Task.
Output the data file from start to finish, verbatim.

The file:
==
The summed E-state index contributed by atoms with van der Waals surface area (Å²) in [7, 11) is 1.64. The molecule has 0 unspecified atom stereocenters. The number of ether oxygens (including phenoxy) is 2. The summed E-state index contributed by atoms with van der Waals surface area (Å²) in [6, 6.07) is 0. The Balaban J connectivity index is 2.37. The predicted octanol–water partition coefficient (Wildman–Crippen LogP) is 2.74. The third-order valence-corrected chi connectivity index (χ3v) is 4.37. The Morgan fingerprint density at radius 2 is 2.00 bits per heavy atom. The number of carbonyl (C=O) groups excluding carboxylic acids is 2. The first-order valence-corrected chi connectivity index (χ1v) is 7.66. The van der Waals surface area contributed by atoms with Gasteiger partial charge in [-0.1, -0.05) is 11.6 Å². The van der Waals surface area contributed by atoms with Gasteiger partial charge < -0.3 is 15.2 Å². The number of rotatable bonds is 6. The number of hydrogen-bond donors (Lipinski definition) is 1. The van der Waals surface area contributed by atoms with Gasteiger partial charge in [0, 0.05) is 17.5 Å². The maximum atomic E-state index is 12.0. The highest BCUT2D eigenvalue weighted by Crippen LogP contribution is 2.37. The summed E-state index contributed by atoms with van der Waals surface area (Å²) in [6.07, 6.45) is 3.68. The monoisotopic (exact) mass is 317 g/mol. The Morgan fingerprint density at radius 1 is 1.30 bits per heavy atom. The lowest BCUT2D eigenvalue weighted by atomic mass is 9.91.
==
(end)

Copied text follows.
The summed E-state index contributed by atoms with van der Waals surface area (Å²) in [7, 11) is 1.64. The molecule has 0 unspecified atom stereocenters. The number of ether oxygens (including phenoxy) is 2. The summed E-state index contributed by atoms with van der Waals surface area (Å²) in [6, 6.07) is 0. The Balaban J connectivity index is 2.37. The predicted octanol–water partition coefficient (Wildman–Crippen LogP) is 2.74. The third-order valence-corrected chi connectivity index (χ3v) is 4.37. The Morgan fingerprint density at radius 2 is 2.00 bits per heavy atom. The number of carbonyl (C=O) groups excluding carboxylic acids is 2. The first-order valence-corrected chi connectivity index (χ1v) is 7.66. The van der Waals surface area contributed by atoms with Gasteiger partial charge in [-0.1, -0.05) is 11.6 Å². The van der Waals surface area contributed by atoms with Gasteiger partial charge < -0.3 is 15.2 Å². The number of rotatable bonds is 6. The number of hydrogen-bond donors (Lipinski definition) is 1. The van der Waals surface area contributed by atoms with Gasteiger partial charge in [0, 0.05) is 17.5 Å². The maximum atomic E-state index is 12.0. The highest BCUT2D eigenvalue weighted by Crippen LogP contribution is 2.37. The summed E-state index contributed by atoms with van der Waals surface area (Å²) in [6.07, 6.45) is 3.68. The monoisotopic (exact) mass is 317 g/mol. The Morgan fingerprint density at radius 1 is 1.30 bits per heavy atom. The lowest BCUT2D eigenvalue weighted by atomic mass is 9.91.